Objective measurement of test quality is one of the key issues in software testing. It has been a major research focus for the last two decades. Many test criteria have been proposed and studied for this purpose. Various kinds of rationales have been presented in support of one criterion or another. We survey the research work in this area. The notion of adequacy criteria is examined together with its role in software dynamic testing. A review of criteria classification is followed by a summary of the methods for comparison and assessment of criteria.
Petri nets have been extensively used in the modelling and analysis of concurrent and distributed systems. The verification and validation of Petri nets are of particular importance in the development of concurrent and distributed systems. As a complement to formal analysis techniques, testing has been proven to be effective in detecting system errors and is easy to apply. An open problem is how to test Petri nets systematically, effectively and efficiently. An approach to solve this problem is to develop test criteria so that test adequacy can be measured objectively and test cases can be generated efficiently, even automatically. In this paper, we present a methodology of testing high-level Petri nets based on our general theory of testing concurrent software systems. Four types of testing strategies are investigated, which include state-oriented testing, transition-oriented testing, flow-oriented testing and specification-oriented testing. For each strategy, a set of schemes to observe and record testing results and a set of coverage criteria to measure test adequacy are defined. The subsumption relationships and extraction relationships among the proposed testing methods are systematically investigated and formally proved.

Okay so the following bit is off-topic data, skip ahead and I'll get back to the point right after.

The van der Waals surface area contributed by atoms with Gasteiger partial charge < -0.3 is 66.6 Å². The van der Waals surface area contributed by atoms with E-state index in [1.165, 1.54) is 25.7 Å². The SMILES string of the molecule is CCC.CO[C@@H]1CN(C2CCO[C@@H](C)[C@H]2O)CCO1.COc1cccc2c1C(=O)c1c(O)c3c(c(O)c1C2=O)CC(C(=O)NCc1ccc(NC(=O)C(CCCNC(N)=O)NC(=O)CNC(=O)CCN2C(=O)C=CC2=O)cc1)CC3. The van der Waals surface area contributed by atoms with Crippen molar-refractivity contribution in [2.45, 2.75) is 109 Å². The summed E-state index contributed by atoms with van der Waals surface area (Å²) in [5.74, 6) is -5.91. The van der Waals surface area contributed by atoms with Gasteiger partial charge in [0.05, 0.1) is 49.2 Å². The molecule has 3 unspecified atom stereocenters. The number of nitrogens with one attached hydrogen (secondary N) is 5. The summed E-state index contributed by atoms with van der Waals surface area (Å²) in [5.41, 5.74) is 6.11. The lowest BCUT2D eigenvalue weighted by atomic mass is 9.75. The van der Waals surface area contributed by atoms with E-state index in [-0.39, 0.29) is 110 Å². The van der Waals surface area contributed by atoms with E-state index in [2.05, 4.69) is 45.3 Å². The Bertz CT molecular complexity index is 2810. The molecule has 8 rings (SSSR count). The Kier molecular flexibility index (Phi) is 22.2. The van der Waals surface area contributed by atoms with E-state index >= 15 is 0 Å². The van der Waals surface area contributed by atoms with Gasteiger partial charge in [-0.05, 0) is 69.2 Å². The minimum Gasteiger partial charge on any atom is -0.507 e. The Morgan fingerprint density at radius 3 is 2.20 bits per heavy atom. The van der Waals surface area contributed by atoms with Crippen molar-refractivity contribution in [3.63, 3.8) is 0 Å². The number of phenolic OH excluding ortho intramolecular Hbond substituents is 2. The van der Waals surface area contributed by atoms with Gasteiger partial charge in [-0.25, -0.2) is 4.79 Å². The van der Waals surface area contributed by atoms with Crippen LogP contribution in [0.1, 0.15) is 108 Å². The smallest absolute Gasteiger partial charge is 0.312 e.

In a pattern-oriented software design process, design decisions are made by selecting and instantiating appropriate patterns, and composing them together. In our previous work, we enabled these decisions to be formalized by defining a set of operators on patterns with which instantiations and compositions can be represented. In this article, we investigate the algebraic properties of these operators. We provide and prove a complete set of algebraic laws so that equivalence between pattern expressions can be proven. Furthermore, we define an always-terminating normalization of pattern expression to a canonical form which is unique modulo equivalence in first-order logic.
By a case study, the pattern-oriented design of an extensible request-handling framework, we demonstrate two practical applications of the algebraic framework. First, we can prove the correctness of a finished design with respect to the design decisions made and the formal specification of the patterns. Second, we can even derive the design from these components.